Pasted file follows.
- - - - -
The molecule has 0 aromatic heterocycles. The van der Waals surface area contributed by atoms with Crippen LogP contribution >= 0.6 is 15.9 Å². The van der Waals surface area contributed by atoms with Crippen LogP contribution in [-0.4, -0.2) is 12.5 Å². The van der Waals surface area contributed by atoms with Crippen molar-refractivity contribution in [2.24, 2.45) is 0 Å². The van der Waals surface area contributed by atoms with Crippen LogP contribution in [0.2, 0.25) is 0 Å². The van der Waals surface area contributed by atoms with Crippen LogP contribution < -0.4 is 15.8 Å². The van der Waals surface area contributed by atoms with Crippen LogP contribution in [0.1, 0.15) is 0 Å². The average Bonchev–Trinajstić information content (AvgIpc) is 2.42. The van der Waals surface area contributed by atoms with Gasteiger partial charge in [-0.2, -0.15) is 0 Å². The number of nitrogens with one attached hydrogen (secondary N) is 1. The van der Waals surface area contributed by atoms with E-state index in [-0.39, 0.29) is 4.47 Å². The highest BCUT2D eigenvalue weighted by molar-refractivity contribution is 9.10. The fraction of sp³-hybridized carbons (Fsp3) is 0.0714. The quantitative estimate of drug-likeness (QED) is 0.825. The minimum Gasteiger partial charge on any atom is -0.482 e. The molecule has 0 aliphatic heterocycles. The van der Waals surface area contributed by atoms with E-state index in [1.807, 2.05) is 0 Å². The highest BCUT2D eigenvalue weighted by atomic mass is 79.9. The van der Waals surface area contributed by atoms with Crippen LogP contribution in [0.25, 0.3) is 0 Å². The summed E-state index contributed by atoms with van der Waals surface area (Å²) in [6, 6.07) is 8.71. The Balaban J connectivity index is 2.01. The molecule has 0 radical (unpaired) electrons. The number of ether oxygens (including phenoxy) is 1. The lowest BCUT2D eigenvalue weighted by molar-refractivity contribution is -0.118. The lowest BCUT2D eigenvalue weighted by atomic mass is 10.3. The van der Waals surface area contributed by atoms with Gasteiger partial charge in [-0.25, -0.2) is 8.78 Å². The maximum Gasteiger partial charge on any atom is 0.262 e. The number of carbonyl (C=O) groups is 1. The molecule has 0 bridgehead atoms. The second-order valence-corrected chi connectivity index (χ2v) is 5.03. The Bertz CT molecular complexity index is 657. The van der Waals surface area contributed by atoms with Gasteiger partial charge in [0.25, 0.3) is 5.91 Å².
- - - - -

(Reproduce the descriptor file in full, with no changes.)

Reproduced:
The molecule has 0 aromatic heterocycles. The van der Waals surface area contributed by atoms with Crippen LogP contribution >= 0.6 is 15.9 Å². The van der Waals surface area contributed by atoms with Crippen LogP contribution in [-0.4, -0.2) is 12.5 Å². The van der Waals surface area contributed by atoms with Crippen molar-refractivity contribution in [2.24, 2.45) is 0 Å². The van der Waals surface area contributed by atoms with Crippen LogP contribution in [0.2, 0.25) is 0 Å². The van der Waals surface area contributed by atoms with Crippen LogP contribution < -0.4 is 15.8 Å². The van der Waals surface area contributed by atoms with Crippen LogP contribution in [0.1, 0.15) is 0 Å². The average Bonchev–Trinajstić information content (AvgIpc) is 2.42. The van der Waals surface area contributed by atoms with Gasteiger partial charge in [-0.2, -0.15) is 0 Å². The number of nitrogens with one attached hydrogen (secondary N) is 1. The van der Waals surface area contributed by atoms with E-state index in [-0.39, 0.29) is 4.47 Å². The highest BCUT2D eigenvalue weighted by molar-refractivity contribution is 9.10. The fraction of sp³-hybridized carbons (Fsp3) is 0.0714. The quantitative estimate of drug-likeness (QED) is 0.825. The minimum Gasteiger partial charge on any atom is -0.482 e. The molecule has 0 aliphatic heterocycles. The van der Waals surface area contributed by atoms with E-state index in [1.807, 2.05) is 0 Å². The highest BCUT2D eigenvalue weighted by atomic mass is 79.9. The van der Waals surface area contributed by atoms with Crippen LogP contribution in [0.25, 0.3) is 0 Å². The summed E-state index contributed by atoms with van der Waals surface area (Å²) in [6, 6.07) is 8.71. The Balaban J connectivity index is 2.01. The molecule has 0 radical (unpaired) electrons. The number of ether oxygens (including phenoxy) is 1. The lowest BCUT2D eigenvalue weighted by molar-refractivity contribution is -0.118. The lowest BCUT2D eigenvalue weighted by atomic mass is 10.3. The van der Waals surface area contributed by atoms with Gasteiger partial charge in [-0.25, -0.2) is 8.78 Å². The maximum Gasteiger partial charge on any atom is 0.262 e. The number of carbonyl (C=O) groups is 1. The molecule has 0 bridgehead atoms. The second-order valence-corrected chi connectivity index (χ2v) is 5.03. The Bertz CT molecular complexity index is 657. The van der Waals surface area contributed by atoms with Gasteiger partial charge in [0.25, 0.3) is 5.91 Å².